How Ransomware Rose to the Top of Cybercrime

Imagine this:

Your employees log in to their computers at the start of the day, ready to do business. They stop dead in their tracks, met by a message that reads, "Ooops, your files have been encrypted." The message goes on to demand a ransom be paid in bitcoin by a certain deadline. Once the ransom is delivered, your company will receive a decryption key. Your business has become the latest victim of ransomware.

Your business is far from alone. Ransomware attacks are increasing in number and sophistication. Kaspersky Lab's Ransomware in 2016-2017 report found that between April 2016 and March 2017, 11.4% more attacks occurred than during the same period in 2015-2016. These attacks affected 2.6 million users globally. Ransomware has quickly grown into one of cybercriminals' favorite tools.

To prevent the scenario described above from happening, your business should understand how ransomware operates and how to defend against it.

The Meteoric Rise of Ransomware

While ransomware has been around for more than 25 years, attacks have ramped up in just the past few years. Hackers have determined that using a cryptovirus to encrypt the victim's data is the best approach.

Cybercriminals are emboldened by the success of crypto ransomware attacks. They have moved from attacks on private accounts to targeted attacks on companies. Some of the favored targets are health care providers and financial institutions. Even law enforcement has fallen victim.

Why choose these targets?

These types of organizations are more likely to pay a ransom out of a sense of urgency. Decrypting the files can take days or even weeks-time a hospital, bank, or police station can't afford to waste. Last year, Hollywood Presbyterian Medical Center paid the equivalent of $17,000 in bitcoin to restore its patient files after being forced to use pen and paper to keep records after an attack.

Ransomware has been put within the reach of even amateur hackers with the development of ransomware as a service. For a fee, aspiring cybercriminals gain access to Petya malware without even knowing how to code.

2017: A Bad Year for Ransomware

In May and June of 2017, global attacks were staged using WannaCry and Petya ransomware. KrebsOnSecurity reported that 16 hospitals in the U.K. were paralyzed by WannaCry ransomware. The hackers exploited a vulnerability in a legacy Windows operating system that had not been patched.

According to the New York Daily News, approximately 100 countries were attacked in 45,000 separate incidents. The U.S. narrowly escaped when a British programmer stumbled on a kill switch, ending the attack.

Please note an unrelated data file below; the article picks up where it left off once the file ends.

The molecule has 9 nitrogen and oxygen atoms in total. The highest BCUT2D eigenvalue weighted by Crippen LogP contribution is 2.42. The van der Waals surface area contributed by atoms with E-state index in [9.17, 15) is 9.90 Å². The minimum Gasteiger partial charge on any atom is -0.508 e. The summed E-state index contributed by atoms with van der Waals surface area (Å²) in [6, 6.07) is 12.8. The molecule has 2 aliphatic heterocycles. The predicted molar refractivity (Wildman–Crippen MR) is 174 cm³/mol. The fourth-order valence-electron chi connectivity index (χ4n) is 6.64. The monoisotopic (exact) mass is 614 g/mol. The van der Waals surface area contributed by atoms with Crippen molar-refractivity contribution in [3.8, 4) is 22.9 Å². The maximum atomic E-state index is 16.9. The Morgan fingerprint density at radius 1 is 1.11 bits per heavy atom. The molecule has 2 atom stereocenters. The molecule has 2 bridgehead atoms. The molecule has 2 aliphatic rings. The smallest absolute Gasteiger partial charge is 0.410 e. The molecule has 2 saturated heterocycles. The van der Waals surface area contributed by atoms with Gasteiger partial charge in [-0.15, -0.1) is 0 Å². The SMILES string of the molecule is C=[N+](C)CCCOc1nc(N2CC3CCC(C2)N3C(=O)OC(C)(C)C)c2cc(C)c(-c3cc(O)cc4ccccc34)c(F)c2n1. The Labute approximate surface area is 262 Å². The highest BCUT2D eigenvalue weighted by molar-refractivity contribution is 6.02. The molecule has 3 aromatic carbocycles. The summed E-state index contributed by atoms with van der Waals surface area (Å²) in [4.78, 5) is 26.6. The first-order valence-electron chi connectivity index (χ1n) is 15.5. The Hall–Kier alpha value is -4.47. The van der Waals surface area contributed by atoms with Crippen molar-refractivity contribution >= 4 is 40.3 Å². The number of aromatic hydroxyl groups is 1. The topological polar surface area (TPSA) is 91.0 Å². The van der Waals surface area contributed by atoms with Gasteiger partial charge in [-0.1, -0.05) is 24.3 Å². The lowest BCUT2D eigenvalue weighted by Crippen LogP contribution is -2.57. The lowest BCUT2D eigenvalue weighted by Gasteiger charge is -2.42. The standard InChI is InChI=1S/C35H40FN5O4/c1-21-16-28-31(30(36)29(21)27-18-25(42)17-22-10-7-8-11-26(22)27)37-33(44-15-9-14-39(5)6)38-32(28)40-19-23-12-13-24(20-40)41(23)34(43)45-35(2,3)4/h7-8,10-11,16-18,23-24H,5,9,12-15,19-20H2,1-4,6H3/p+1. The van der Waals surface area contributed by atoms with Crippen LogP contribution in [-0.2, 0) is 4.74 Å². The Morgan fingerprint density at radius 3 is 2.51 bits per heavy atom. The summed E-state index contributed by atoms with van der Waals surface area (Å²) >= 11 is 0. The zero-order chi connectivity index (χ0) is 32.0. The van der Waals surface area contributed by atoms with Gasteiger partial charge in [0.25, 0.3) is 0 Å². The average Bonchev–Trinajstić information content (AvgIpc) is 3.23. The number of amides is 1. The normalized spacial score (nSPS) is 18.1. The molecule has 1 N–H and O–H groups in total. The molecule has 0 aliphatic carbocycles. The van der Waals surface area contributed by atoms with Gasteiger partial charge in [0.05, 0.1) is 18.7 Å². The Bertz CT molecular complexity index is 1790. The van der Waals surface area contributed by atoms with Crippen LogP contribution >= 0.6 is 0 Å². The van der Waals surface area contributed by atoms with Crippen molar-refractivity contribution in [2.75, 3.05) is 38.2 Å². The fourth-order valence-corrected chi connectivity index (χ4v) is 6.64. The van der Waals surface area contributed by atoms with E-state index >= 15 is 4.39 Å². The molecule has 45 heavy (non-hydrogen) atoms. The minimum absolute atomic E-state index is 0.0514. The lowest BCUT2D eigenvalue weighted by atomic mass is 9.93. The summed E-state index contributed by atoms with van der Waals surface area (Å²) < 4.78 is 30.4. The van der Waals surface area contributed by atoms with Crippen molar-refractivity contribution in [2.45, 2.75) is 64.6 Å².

And that's not all:

A global Petya ransomware attack followed soon after. The Guardian revealed that the hackers demanded the equivalent of $300 in bitcoin in exchange for a decryption key. Attacks occurred in Russia, Ukraine, France, Germany, Poland, the U.K., and the U.S., affecting 2,000 users. Kaspersky Labs warned that the algorithms used to encrypt the files would not allow them to be decrypted even if companies paid the ransom.

The Evolution of Ransomware Attack Vectors

Hackers are switching their tactics to stay ahead of companies' defenses. In the past, most ransomware infected company systems through spearphishing campaigns. Cybercriminals used social engineering to learn how to fool employees into opening fake emails with infected attachments.

Now hackers are becoming more aggressive. For instance, the SamSam virus attacks companies though their network routers. The hacker scans the remote desktop protocol (RDP) for a vulnerable port number. Once the port number is located, cracking software is used to find the password. Unlike previous ransomware versions, SamSam automatically deletes any backup files.

Taking the Bite out of Ransomware Attacks

In response to escalating ransomware attacks, the FBI has cautioned victims against paying the ransom. Instead, it recommends being proactive.

Employees must be educated on how to recognize and avoid opening phishing emails. Patching vulnerabilities prevents hackers from exploiting flaws in legacy software. To defend against the most aggressive forms of ransomware, companies must keep off-site backup files so they can restore operations without paying a ransom.

Working with the right partner helps your company strengthen its defenses against ransomware. InfoSystems offers a comprehensive portfolio of security solutions from leaders in the industry. We can conduct a thorough security assessment and design a security strategy to protect you from the most sophisticated attack vectors. We also partner with APSU for managed services, enabling you to access software for 24/7 security management.

Get detailed information about protecting your network. Read our white paper, How to Safely Secure and Store Your Data.